Update 4: It seems that none of the following can be substantiated. Initial data are often wrong.
Canada again. What are we a friendly target or what? Looks like Alberta near Calgary. Let’s see 26+ counts of littering.
“The 6-ton UARS satellite — the biggest piece of space debris to fall from the sky since Sky Lab in 1979 — fell back to Earth early Saturday morning. Debris is reported to have been found near Calgary, Canada.”
Canada Hit by Nasa Junk Satellite at Okotoks, Alberta, Canada, near Calgary
This video seems to be showing the satellite broken up and reentering and burning up above Alberta. It doesn’t show any coming down crashing into Alberta.
Update 1: It looks like the satellite passed over Alberta on it’s way to the Pacific Ocean splash down.
Jonathan McDowell of the Harvard-Smithsonian Center for Astrophysics said the spacecraft entered the atmosphere around 12:15 a.m. EDT over the coast of Washington. He said much of the debris likely fell over the Pacific Ocean, though its trajectory suggests some of it could have fallen over more heavily populated areas in the U.S. and Canada, including Portland, Ore.; Seattle; Calgary, Alberta; and Saskatoon, Saskatchewan.
“Pieces are falling off of this flaming fire ball, and some of it has enough momentum to go hundreds of miles,” he said.
Cole said that was possible because the last track for the satellite included Canada, starting north of Seattle and then in a large arc north then south. From there, the track continued through the Atlantic south toward Africa, but it was unlikely the satellite got that far if it started falling over the Pacific.
Cole said NASA was hoping for more details from the Air Force, which was responsible for tracking debris.
But given where the satellite may have fallen, officials may never quite know precisely.
“Most space debris is in the ocean. It’ll be hard to confirm,” Cole said.
Some 26 pieces of the satellite representing 1,200 pounds of heavy metal had been expected to rain down somewhere. The biggest surviving chunk should be no more than 300 pounds.
NASA Says Satellite Fell to Earth Over Pacific Ocean
Update 2 Could it be that the video is a hoax. It looks impressive however… possibly the video is real but the reports of the debris landing in Alberta are the hoax.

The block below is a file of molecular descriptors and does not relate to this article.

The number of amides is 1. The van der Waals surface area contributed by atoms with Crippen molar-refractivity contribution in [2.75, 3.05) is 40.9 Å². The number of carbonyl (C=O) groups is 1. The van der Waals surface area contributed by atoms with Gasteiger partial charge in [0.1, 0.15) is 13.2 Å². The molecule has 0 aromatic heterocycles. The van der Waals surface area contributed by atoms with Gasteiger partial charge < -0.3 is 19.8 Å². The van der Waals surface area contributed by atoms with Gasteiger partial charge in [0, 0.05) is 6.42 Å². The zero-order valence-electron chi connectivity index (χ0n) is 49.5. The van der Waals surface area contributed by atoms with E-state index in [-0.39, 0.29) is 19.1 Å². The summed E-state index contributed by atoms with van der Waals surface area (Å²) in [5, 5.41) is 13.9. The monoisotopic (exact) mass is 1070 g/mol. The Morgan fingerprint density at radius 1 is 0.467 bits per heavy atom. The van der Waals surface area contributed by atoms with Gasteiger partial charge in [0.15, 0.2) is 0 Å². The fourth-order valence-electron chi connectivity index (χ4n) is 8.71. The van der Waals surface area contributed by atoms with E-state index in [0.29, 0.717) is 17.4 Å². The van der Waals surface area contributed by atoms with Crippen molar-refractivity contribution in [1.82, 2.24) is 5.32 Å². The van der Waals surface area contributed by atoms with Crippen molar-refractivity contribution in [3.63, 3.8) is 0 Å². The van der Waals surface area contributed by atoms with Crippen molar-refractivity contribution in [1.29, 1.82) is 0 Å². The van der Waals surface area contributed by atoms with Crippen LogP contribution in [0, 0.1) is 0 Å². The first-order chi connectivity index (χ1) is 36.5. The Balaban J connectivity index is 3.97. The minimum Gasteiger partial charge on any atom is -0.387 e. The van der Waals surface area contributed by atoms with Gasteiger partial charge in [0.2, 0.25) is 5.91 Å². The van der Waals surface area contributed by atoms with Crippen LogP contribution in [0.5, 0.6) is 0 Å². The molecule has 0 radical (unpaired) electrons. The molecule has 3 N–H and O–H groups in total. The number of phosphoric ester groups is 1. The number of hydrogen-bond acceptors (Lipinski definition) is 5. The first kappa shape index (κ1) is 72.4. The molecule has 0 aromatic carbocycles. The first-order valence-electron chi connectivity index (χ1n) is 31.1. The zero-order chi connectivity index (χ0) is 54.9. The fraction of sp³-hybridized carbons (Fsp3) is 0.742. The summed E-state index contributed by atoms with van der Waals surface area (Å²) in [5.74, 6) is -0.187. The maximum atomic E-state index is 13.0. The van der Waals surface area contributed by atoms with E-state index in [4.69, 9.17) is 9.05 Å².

Last night there was a report of long streaks on the Environment Canada Radar in the Calgary area. Here is a image I captured from their site. Unfortunately only one frame of the radar had the streak on it. I don’t know if the direction is wrong. I don’t know if the radar would see the satellite pieces either. They’d have to be within the radar’s range which I don’t know the parameters of, especially the full extent of the vertical range.
The time seems wrong though showing 11:30pm MDT in the Weather Radar image and the satellite “fell back to Earth between 11:23 p.m. EDT Friday, Sept. 23, and 1:09 a.m. EDT Sept. 24.” Since “Mountain Time (Canada) (Daylight Savings) is 2 hours behind Eastern Time (Canada) (Daylight Savings)” that means that 9:23 pm MDT to 11:09pm MDT is the time period of the reentry. Maybe it could have been delayed and come in just after Nasa’s estimated window? Hmmmm… don’t know at this point.
Well the Google Map of Okotoks, Alberta puts it in the weather radar zone between High River and Calgary right under the path in the radar image, so maybe this was the satellite captured on the radar? It’s in the same area anyway.
“1820 GMT (2:20 p.m. EDT)
Nick Johnson, chief scientist with NASA’s Orbital Debris Program at the Johnson Space Center in Houston, says the space agency has received “no credible” reports of observers seeing the UARS re-entry. Officials think the satellite most likely fell into atmosphere over the open Pacific Ocean around 12 a.m. EDT (0400 GMT) and the surviving debris would have landed in the sea before reaching North America.” – SpaceFlightNow.com.